Because rabbit poop is considered a cold manure, there is no threat of burning the plants or roots. It can be used as a top dressing, mulch around your plants and buried in the ground under transplants. You can also work it into the soil before planting season.
Using bunny berries as they are is the easiest way to use the manure. I suppose you can think of rabbit manure as time-release capsules to enrich the soil.
Compost It – Composting rabbit manure is another easy way to utilize it, and the end result is an incredible fertilizer for any type of garden. When I clean out my rabbit hutches, I simply add the manure, urine, and shaving mix to our compost pile. If you don’t use the soiled bedding with the urine, feces, and bedding shaving, you will want to add equal parts of dry straw or shavings.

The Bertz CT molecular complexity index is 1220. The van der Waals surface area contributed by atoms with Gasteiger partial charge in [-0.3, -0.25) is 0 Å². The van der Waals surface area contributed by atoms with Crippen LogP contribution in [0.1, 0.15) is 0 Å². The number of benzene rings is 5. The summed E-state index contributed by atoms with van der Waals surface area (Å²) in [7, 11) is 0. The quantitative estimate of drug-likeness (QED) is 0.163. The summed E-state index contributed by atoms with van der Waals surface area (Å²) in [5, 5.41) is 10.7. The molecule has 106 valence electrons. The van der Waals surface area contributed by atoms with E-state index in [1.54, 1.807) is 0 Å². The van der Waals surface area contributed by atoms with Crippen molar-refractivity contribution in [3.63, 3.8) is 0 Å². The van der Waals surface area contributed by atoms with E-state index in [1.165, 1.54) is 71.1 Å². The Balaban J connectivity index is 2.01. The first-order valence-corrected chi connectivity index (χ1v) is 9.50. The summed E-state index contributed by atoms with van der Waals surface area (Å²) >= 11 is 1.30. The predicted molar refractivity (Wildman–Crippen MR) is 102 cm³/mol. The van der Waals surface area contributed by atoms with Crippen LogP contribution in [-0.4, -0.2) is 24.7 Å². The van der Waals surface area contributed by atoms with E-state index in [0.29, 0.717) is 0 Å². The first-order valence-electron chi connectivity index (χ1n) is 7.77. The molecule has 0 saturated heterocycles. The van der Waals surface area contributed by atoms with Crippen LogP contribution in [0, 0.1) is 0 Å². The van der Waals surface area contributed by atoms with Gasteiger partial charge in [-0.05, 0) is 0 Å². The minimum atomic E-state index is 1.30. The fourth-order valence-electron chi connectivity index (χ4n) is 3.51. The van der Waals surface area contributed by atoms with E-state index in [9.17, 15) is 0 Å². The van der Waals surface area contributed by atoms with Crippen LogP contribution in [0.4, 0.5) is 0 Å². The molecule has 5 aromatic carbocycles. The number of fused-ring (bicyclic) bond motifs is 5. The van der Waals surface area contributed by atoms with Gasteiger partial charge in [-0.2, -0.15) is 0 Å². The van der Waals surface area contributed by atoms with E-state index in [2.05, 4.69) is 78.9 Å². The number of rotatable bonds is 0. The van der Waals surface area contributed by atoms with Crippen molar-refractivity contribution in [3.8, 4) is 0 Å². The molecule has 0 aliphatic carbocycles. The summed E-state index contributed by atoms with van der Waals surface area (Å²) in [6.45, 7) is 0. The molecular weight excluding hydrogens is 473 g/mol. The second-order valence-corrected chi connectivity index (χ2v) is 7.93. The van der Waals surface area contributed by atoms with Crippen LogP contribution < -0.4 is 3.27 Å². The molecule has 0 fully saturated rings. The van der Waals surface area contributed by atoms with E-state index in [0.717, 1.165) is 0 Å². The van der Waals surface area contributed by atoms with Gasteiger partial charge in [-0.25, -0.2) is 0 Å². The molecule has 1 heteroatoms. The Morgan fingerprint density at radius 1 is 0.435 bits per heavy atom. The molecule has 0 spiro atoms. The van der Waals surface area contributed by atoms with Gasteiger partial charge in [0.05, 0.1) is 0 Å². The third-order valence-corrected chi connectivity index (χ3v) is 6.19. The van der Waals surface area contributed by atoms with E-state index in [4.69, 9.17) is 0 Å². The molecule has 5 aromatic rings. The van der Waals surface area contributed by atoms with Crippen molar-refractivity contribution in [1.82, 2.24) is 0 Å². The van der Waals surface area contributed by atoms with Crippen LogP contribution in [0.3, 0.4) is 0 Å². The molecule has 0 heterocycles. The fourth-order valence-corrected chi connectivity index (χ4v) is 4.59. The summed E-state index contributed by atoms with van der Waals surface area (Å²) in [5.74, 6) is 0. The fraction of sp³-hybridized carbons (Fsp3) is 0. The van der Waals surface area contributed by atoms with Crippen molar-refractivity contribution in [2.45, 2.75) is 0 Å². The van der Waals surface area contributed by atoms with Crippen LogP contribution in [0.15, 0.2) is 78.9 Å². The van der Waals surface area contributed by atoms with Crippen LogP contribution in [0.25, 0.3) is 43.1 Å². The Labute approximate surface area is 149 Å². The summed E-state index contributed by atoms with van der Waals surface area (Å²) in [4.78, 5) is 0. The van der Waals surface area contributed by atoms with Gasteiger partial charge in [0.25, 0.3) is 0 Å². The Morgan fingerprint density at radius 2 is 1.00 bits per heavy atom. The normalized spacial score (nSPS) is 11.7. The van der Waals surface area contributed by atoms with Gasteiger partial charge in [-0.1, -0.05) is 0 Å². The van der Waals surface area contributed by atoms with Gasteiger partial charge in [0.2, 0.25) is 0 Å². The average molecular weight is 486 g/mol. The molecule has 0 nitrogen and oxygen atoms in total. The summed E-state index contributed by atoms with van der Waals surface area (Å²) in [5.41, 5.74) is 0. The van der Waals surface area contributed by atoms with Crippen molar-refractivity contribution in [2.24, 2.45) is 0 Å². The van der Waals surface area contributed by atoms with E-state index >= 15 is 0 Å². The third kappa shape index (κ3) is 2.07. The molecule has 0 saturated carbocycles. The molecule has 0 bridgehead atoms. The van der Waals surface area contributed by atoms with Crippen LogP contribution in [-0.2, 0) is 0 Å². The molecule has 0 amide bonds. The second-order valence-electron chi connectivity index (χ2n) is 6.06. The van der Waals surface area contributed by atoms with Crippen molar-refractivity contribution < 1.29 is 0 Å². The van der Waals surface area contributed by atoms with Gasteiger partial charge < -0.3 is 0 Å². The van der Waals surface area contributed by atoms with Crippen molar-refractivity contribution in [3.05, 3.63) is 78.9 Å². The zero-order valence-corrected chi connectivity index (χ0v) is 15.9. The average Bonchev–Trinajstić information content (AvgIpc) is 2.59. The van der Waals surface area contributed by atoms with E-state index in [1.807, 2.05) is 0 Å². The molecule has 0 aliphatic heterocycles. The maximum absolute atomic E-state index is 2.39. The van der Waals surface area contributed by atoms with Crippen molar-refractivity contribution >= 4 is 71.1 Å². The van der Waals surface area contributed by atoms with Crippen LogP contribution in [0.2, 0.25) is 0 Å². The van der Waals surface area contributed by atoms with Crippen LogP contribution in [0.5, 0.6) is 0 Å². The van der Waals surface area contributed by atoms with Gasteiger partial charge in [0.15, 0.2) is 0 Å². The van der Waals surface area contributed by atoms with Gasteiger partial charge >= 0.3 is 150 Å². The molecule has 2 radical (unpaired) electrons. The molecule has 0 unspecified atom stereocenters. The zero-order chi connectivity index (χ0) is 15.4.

Or you can mix in the usual compostable materials like grass clippings, leaves, and kitchen compost. Mix it up and keep the pile saturated. You may have to cover the pile with a tarp of some sort.
Suppose you’ve been struggling with a compost pile that won’t heat up enough. In that case, I highly suggest tossing in the complete contents of your rabbit hutch. You’ll notice a considerable difference rather quickly.
Bunny Brew or Manure Tea – We make a bunny brew when we want a concentrated fertilizer for plants that need a more significant boost. Manure tea is easy to make: bunny berries and water.
The manure steeps in the water, leaving a colored, nutrient-rich fertilizer concoction. The organic nutrients within the manure dissolve relatively easily in the water, which can then be added to watering cans or sprayers.